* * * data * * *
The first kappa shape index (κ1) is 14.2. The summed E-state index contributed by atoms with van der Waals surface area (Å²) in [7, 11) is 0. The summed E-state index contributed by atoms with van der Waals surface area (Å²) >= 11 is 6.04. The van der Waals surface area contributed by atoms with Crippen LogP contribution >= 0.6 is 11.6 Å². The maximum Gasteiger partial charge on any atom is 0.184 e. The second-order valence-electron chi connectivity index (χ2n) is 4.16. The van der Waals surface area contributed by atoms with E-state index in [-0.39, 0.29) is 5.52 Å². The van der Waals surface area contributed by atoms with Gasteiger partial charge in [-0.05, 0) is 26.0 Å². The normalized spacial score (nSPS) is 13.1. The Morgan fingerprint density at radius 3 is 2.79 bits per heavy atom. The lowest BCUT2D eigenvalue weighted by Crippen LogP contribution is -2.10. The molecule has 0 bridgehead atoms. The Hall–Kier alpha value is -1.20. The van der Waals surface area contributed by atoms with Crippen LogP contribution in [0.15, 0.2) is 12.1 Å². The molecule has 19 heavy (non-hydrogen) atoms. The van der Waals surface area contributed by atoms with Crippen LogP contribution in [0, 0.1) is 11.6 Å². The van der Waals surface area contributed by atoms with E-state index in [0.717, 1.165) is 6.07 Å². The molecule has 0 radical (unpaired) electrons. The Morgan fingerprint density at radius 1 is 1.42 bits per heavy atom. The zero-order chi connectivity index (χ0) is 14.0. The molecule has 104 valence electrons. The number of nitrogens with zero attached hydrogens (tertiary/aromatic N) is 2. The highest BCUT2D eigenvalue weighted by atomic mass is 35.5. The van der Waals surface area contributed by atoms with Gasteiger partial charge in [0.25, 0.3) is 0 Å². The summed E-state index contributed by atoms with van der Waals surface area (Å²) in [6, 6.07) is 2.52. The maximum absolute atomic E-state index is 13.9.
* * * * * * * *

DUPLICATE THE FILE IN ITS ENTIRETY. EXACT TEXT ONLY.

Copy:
The first kappa shape index (κ1) is 14.2. The summed E-state index contributed by atoms with van der Waals surface area (Å²) in [7, 11) is 0. The summed E-state index contributed by atoms with van der Waals surface area (Å²) >= 11 is 6.04. The van der Waals surface area contributed by atoms with Crippen LogP contribution >= 0.6 is 11.6 Å². The maximum Gasteiger partial charge on any atom is 0.184 e. The second-order valence-electron chi connectivity index (χ2n) is 4.16. The van der Waals surface area contributed by atoms with E-state index in [-0.39, 0.29) is 5.52 Å². The van der Waals surface area contributed by atoms with Gasteiger partial charge in [-0.05, 0) is 26.0 Å². The normalized spacial score (nSPS) is 13.1. The Morgan fingerprint density at radius 3 is 2.79 bits per heavy atom. The lowest BCUT2D eigenvalue weighted by Crippen LogP contribution is -2.10. The molecule has 0 bridgehead atoms. The Hall–Kier alpha value is -1.20. The van der Waals surface area contributed by atoms with Crippen LogP contribution in [0.15, 0.2) is 12.1 Å². The molecule has 19 heavy (non-hydrogen) atoms. The van der Waals surface area contributed by atoms with Crippen LogP contribution in [0, 0.1) is 11.6 Å². The van der Waals surface area contributed by atoms with E-state index in [0.717, 1.165) is 6.07 Å². The molecule has 0 radical (unpaired) electrons. The Morgan fingerprint density at radius 1 is 1.42 bits per heavy atom. The zero-order chi connectivity index (χ0) is 14.0. The molecule has 104 valence electrons. The number of nitrogens with zero attached hydrogens (tertiary/aromatic N) is 2. The highest BCUT2D eigenvalue weighted by atomic mass is 35.5. The van der Waals surface area contributed by atoms with Gasteiger partial charge in [0.25, 0.3) is 0 Å². The summed E-state index contributed by atoms with van der Waals surface area (Å²) in [6, 6.07) is 2.52. The maximum absolute atomic E-state index is 13.9.